Residents in Toronto and Peel Region appeared supportive of new COVID-19 measures Monday but were anxious about the course of the pandemic as the two hot spots entered a four-week lockdown aimed at curbing soaring infections.
Masked customers queued up outside a shopping centre in east Toronto as a security guard controlled foot traffic.
Most businesses besides Wal Mart and Food Basics in the Gerrard Square mall are restricted to curbside pickup for the next 28 days under the new measures.
The lockdown, which was announced Friday, also bans indoor dining at restaurants and close personal care services but schools and daycares remain open.
Outside the shopping centre, intensive care nurse Sue Wegenast, who works with “the sickest of the sick” at Toronto General Hospital, said she fully supports the lockdown, and would like to see stricter measures.
“It’s a good thing, it’s about time,” she said. “In the last week, cases in my ICU have gone up double.”
As of Monday, the province reported that 507 people were hospitalized with the virus. That troubling figure accompanied a daily increase of 1,589 cases and 19 additional deaths from COVID-19.
Wegenast said her patients continue to struggle with long-term physical and cognitive effects even after their COVID-19 case is officially considered resolved. She said the illness is “nothing to mess around with.”
“You don’t want to be one of those people, because your life and everybody else’s around you will change dramatically.”
Dr. Eileen de Villa, Toronto’s Medical Officer of Health, said case numbers in recent weeks, including an increase of nearly 2,200 in the past five days,
“The need for the restrictions enacted by the province is not in question, even though it comes at the cost of additional hardships for people as a result,” she said.
Toronto Mayor John Tory said Monday that the city will expand testing opportunities during the second lockdown, including transporting people to testing sites.
He said the city has beaten back a major wave of infections before and can do it again.
“We had the discipline in the spring, and there’s no reason we can’t have the same discipline now, starting with staying home,” Toronto Mayor John Tory said.
Near Gerrard Square, Jean Lim described the lockdown stage of the second wave of COVID-19 in one word: “Scary.”
Lim works as a personal service worker at a nursing home where strict COVID-19 precautions are part of her daily life. She said the measures make her feel safer but she’s still worried about taking the virus home to her family.
“Obviously, it’s so hard,” she said on her way inside the centre to buy groceries. “It’s changed a lot.”
In Mississauga, Ont. – one of the three communities that make up Peel Region – shoppers at a grocery store said they hoped the lockdown would slow the spread of the virus in their city.
“I guess it’s a necessary evil, the way the numbers are going up,” said Stan Windsor. “Hopefully the next 28 days …give us a little bit of a Christmas.”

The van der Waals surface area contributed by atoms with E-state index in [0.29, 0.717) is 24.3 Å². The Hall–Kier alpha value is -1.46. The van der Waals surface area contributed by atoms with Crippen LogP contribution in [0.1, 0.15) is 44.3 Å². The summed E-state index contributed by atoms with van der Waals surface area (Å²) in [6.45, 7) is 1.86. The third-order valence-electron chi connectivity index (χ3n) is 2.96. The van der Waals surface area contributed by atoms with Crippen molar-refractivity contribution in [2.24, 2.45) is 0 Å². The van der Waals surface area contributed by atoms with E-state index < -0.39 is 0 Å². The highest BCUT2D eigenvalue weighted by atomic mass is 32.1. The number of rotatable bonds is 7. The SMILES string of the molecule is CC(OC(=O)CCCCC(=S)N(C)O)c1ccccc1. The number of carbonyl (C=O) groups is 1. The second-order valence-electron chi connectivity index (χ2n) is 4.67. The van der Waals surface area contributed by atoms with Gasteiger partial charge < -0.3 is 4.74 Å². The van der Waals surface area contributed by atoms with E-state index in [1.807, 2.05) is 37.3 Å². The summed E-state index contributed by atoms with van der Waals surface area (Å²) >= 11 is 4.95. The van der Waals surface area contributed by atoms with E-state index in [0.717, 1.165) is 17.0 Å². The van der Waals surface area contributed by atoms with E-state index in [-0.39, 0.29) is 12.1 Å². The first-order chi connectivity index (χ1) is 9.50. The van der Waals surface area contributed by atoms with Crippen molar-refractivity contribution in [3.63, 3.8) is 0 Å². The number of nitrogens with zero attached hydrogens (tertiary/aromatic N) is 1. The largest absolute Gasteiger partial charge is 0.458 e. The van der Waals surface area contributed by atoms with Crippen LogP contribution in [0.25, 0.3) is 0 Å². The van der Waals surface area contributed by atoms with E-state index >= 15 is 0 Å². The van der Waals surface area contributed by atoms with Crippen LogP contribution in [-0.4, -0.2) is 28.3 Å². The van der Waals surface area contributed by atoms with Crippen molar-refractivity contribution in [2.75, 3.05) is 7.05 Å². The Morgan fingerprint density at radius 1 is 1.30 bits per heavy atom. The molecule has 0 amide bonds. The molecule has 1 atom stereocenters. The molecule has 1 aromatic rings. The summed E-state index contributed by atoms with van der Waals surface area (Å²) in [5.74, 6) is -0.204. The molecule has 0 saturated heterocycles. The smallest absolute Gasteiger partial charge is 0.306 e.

Peel Region reported 535 new cases of COVID-19 on Monday.
Mississauga Mayor Bonnie Crombie issued a statement in support of the new measures, saying they are necessary at this stage of the pandemic.
“I firmly believe that these new measures are the only way we can avoid school closures, further spread in our long-term care centres and overburdening our hospitals,” said Crombie said.
Aco Lukaroski, 60, from Mississauga, expressed concern that the measures should have come earlier.
“I think that it’s too late, actually.”
There was also some pushback on Monday about the restrictions on businesses affected by the lockdown order.
The Canadian Federation of Independent Business called on the provincial government to include small businesses in its COVID-19 response plan, noting that the smaller venues could prevent people from gathering in large numbers.
“We’ve already heard from hundreds of concerned small retailers who feel the lockdown restrictions have created a massive unfair advantage for many big, multi-national corporations,” Dan Kelly, president of the CFIB, said in a statement.
“If it is dangerous to buy a book at an independent bookseller, why isn’t it dangerous at Costco?”
Mayors and chairs from the Greater Toronto and Hamilton Area issued a joint statement Monday urging large retailers not to hold in-person sales on Black Friday.
They also advised people against “region-hopping” during the lockdown, except for essential reasons like medical appointments.
“Now is not the time for pandemonium Black Friday shopping scenes,” Tory said during Monday’s news conference.
He said online sales are acceptable but asked stores allowed to remain open not to attract large crowds with in-person sales.
“Please do not create a situation where people will gather in large and unnecessary and unhelpful numbers.”
When asked about lack of access to online shopping for vulnerable residents, Tory noted that the “digital divide” creates issues in other areas, such as access to education during online learning, that need to be addressed.
“That’s something we’re going to have to work on with the other governments as we emerge out of the pandemic, because it’s an issue that goes far beyond the short-term shopping opportunities for people,” he said.
This report by The Canadian Press was first published Nov. 23, 2020.
Holly McKenzie-Sutter and Denise Paglinawan, The Canadian Press